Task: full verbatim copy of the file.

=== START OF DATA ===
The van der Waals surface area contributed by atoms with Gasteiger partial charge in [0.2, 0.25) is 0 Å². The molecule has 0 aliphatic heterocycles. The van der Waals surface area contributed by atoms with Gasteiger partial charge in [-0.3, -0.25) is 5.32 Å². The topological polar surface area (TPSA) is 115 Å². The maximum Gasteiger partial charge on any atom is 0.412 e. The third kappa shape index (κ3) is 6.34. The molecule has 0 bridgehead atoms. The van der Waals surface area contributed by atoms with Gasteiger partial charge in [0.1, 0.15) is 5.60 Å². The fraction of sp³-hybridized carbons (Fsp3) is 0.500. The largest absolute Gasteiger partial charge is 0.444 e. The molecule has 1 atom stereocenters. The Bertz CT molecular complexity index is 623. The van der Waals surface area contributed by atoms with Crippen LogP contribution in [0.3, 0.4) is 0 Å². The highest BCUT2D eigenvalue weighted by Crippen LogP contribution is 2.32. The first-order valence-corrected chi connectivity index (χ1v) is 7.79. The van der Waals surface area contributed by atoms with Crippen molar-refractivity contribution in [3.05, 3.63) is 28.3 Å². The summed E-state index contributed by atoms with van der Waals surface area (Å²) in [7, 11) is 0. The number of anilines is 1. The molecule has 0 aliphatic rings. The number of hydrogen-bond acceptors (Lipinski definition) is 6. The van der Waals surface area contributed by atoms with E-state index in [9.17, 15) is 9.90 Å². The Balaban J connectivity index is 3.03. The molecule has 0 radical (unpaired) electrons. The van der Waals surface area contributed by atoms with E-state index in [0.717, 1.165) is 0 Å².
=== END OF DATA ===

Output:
The van der Waals surface area contributed by atoms with Gasteiger partial charge in [0.2, 0.25) is 0 Å². The molecule has 0 aliphatic heterocycles. The van der Waals surface area contributed by atoms with Gasteiger partial charge in [-0.3, -0.25) is 5.32 Å². The topological polar surface area (TPSA) is 115 Å². The maximum Gasteiger partial charge on any atom is 0.412 e. The third kappa shape index (κ3) is 6.34. The molecule has 0 bridgehead atoms. The van der Waals surface area contributed by atoms with Gasteiger partial charge in [0.1, 0.15) is 5.60 Å². The fraction of sp³-hybridized carbons (Fsp3) is 0.500. The largest absolute Gasteiger partial charge is 0.444 e. The molecule has 1 atom stereocenters. The Bertz CT molecular complexity index is 623. The van der Waals surface area contributed by atoms with Crippen LogP contribution in [0.3, 0.4) is 0 Å². The highest BCUT2D eigenvalue weighted by Crippen LogP contribution is 2.32. The first-order valence-corrected chi connectivity index (χ1v) is 7.79. The van der Waals surface area contributed by atoms with Crippen molar-refractivity contribution in [3.05, 3.63) is 28.3 Å². The summed E-state index contributed by atoms with van der Waals surface area (Å²) in [7, 11) is 0. The number of anilines is 1. The molecule has 0 aliphatic rings. The number of hydrogen-bond acceptors (Lipinski definition) is 6. The van der Waals surface area contributed by atoms with E-state index in [9.17, 15) is 9.90 Å². The Balaban J connectivity index is 3.03. The molecule has 0 radical (unpaired) electrons. The van der Waals surface area contributed by atoms with E-state index in [0.717, 1.165) is 0 Å².